Plastics Hall of Fame wants to be more global

The HOF started in the United States and its former president, Jay Gardiner, had been instrumental in guiding it into until he died. After that, interested members of the group gathered to redefine it, Steinwall said.

“I have the honor to serve as the president, probably because I had just retired and had the availability to take on the challenge,” she said.

Steinwall is co-owner of injection molder Steinwall Inc. in Coon Rapids, Minn., and in 2015 was inducted into the hall.

The organization had previously relied on the Plastics Industry Association in Washington, a trade group that supports the US industry, for administrative help.

But Steinwall said with its drive to be more global, its leaders felt they should have a more independent structure. It recently incorporated and updated its website.

“A big thanks goes to [the plastics association]who supported the hall for several decades,” Steinwall said. “But given our international emphasis, we felt the need to create a stand-alone corporation that all industry organizations and associations will support to get a truly international focus.”

Steinwall said the 50-year-old organization had its first international inductee in 1976, Herman Mark from Austria.

Current HOF members vote on the next class, with judging guidelines focused on accomplishments, industry contributions and character.

The hall’s new leaders are also changing the induction ceremony. Previously, one ceremony had honored living inductees and a separate event honored those admitted posthumously.

Now, they’ll be combined and a single ceremony will honor both groups every 18 months — with one at the K show and a second at NPE.

The group has also tried to add more volunteers, with 23 active, on three committees: nominating, events and communications. It has no paid staff.

“The big difference between our current structure and the past structure is the number of volunteers,” she said. “The quantity of volunteers is a tremendous sign of support for the mission.”

Steinwall also said she wants to the hall to tell the industry’s story and examples of the role of plastics in society.

“I am interested in documenting the industry’s history as simple stories that people can often quote,” she said, citing no longer using ivory to make billiard balls, or transporting electricity safely with fire-resistant cables, or packaging food to preserve it and reduce waste.

“Plastics provided solutions to many challenges,” she said. “Simple stories will help frame current events, helping to keep the industry proud and optimistic. That’s my goal.”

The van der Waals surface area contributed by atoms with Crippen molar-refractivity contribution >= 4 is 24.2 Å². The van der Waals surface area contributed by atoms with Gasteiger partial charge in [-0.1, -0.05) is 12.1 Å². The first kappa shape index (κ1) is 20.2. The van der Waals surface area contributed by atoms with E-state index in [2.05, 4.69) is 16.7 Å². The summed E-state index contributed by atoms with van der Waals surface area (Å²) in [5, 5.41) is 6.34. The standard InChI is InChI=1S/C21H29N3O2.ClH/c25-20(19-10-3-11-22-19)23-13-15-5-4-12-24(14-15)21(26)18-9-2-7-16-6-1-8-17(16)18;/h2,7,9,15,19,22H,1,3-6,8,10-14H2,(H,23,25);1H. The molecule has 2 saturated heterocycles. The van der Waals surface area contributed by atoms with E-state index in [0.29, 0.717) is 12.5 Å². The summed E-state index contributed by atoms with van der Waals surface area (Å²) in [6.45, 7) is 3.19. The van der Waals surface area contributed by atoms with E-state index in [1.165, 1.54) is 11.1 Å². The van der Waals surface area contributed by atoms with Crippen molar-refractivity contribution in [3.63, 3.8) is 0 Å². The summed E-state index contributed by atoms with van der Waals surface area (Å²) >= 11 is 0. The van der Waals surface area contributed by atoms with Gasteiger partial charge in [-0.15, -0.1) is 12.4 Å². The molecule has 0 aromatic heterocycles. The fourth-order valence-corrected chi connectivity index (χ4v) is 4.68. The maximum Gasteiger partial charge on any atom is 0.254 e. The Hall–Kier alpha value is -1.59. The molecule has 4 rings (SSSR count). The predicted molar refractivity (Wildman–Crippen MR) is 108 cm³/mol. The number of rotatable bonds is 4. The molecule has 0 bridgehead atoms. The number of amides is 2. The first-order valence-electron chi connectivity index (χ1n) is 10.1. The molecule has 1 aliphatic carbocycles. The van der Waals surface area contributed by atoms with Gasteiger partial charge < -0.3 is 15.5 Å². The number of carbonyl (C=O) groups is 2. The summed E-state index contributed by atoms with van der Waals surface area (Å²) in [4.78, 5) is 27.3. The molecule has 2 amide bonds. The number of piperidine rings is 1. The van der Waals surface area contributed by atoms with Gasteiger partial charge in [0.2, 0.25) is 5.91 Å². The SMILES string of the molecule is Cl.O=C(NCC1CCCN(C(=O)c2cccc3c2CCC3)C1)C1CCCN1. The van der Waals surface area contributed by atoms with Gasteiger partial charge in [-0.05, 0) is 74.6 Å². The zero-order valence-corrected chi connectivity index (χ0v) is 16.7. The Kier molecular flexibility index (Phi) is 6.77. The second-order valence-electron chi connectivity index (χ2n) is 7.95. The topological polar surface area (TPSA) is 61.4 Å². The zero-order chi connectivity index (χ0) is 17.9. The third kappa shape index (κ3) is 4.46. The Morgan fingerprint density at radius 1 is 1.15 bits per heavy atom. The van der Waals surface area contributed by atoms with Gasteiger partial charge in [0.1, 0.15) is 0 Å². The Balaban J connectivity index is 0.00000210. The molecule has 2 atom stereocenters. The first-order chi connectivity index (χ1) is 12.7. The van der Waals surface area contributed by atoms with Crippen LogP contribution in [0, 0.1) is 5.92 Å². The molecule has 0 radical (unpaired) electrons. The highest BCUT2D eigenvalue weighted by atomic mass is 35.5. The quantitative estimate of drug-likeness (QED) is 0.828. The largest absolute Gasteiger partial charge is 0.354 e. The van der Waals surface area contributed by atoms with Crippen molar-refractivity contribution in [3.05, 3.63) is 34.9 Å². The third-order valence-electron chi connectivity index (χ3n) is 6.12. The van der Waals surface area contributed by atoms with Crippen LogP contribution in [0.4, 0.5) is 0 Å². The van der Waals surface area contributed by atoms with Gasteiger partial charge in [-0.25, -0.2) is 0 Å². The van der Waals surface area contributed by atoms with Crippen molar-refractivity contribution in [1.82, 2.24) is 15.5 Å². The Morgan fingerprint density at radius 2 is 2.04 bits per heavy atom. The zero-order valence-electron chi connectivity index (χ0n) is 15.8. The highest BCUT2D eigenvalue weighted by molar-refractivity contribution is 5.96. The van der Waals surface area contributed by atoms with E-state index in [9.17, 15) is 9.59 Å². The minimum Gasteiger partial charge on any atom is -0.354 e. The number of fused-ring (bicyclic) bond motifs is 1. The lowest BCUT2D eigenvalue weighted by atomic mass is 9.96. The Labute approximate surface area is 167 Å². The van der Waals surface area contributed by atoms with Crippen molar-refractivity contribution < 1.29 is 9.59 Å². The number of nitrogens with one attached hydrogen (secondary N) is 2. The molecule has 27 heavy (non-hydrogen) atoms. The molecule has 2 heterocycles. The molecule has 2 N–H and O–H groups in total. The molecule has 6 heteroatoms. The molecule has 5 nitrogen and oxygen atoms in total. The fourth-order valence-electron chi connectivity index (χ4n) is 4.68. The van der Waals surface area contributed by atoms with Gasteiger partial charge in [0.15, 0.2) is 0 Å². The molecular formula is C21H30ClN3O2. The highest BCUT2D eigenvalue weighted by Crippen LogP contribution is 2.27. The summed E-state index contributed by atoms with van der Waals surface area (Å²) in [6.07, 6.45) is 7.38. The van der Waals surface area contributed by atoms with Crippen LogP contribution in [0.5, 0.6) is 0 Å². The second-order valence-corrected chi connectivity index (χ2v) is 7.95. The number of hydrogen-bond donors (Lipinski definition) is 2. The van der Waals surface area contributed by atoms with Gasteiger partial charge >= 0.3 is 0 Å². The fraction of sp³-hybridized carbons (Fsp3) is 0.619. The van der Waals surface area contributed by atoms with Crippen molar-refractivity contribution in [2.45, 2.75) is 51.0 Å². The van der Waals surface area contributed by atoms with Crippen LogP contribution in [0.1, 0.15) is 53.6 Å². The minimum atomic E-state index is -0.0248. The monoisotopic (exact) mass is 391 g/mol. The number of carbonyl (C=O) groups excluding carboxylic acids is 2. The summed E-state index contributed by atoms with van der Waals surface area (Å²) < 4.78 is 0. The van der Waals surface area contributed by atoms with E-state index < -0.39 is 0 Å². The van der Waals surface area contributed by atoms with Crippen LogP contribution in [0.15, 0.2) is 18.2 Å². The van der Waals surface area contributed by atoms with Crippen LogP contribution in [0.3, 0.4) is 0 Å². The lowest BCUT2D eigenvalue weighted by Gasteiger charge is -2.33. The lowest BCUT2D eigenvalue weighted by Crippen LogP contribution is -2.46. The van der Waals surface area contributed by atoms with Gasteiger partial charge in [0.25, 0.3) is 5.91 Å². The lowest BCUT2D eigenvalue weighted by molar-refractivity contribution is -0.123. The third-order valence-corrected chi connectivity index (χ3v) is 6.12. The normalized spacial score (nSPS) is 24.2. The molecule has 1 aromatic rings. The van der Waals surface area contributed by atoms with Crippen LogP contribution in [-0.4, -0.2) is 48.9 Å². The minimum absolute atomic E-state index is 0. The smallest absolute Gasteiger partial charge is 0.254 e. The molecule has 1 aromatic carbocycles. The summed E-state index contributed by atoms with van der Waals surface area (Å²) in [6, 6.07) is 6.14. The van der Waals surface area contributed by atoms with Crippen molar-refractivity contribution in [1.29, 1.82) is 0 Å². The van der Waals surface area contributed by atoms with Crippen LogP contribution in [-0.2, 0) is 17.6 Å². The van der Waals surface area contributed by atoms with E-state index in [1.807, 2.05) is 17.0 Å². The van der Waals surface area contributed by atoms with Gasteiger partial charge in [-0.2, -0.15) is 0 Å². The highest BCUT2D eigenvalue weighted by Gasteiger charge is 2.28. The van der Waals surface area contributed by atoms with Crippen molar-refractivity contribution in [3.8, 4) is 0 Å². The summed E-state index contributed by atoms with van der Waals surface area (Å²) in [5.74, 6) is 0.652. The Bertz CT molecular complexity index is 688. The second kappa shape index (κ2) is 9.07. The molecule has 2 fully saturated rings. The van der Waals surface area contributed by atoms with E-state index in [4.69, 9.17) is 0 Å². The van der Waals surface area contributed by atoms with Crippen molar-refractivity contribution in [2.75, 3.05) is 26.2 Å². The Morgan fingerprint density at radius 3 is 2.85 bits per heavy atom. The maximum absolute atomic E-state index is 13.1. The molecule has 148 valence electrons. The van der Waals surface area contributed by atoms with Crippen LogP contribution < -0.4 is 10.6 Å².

She also said she hopes the hall can bring in more female members.

Right now, the gender diversity is worse than the geographic diversity. Only four women are among the hall’s 218 members.

“I’ll have you return to our discussion about attracting international attention. I would not find it appropriate to set a goal to induct 50 percent women, but rather have us induct only the best,” she said.

“The trick is to get the word out so that we attract only the best into the nomination process,” she said. “I have personally recruited several women to submit their nomination forms, and we are now up to four women.”

She said she wants to encourage more nominations and wants people “to stop saying you don’t feel accomplished enough to be in the hall.”

“We have all industry roles inducted: sales, production, CEOs, scientists, product designers, engineers, and association leaders, to name a few,” Steinwall said. “Sure — there are five Nobel prize winners in chemistry — but there are also entrepreneurs who made a difference. If someone wants to nominate you, that is an honor, and you are enough just as you are.”

The group is currently accepting nominations for the 2024 class.

She also said she’s heard from people who had a negative reaction to not getting in on the first ballot, but she said the group gets many more nominations than it has spots.

Once someone is nominated, their application stays in the pool, with a request that it be updated every three to five years.

“Someone rarely makes it in the first round,” Steinwall said. “We got over 100 nominations for about 15 spots. We want to keep the number of inductees small so that the ceremony can focus a spotlight on everyone in a very special way.”

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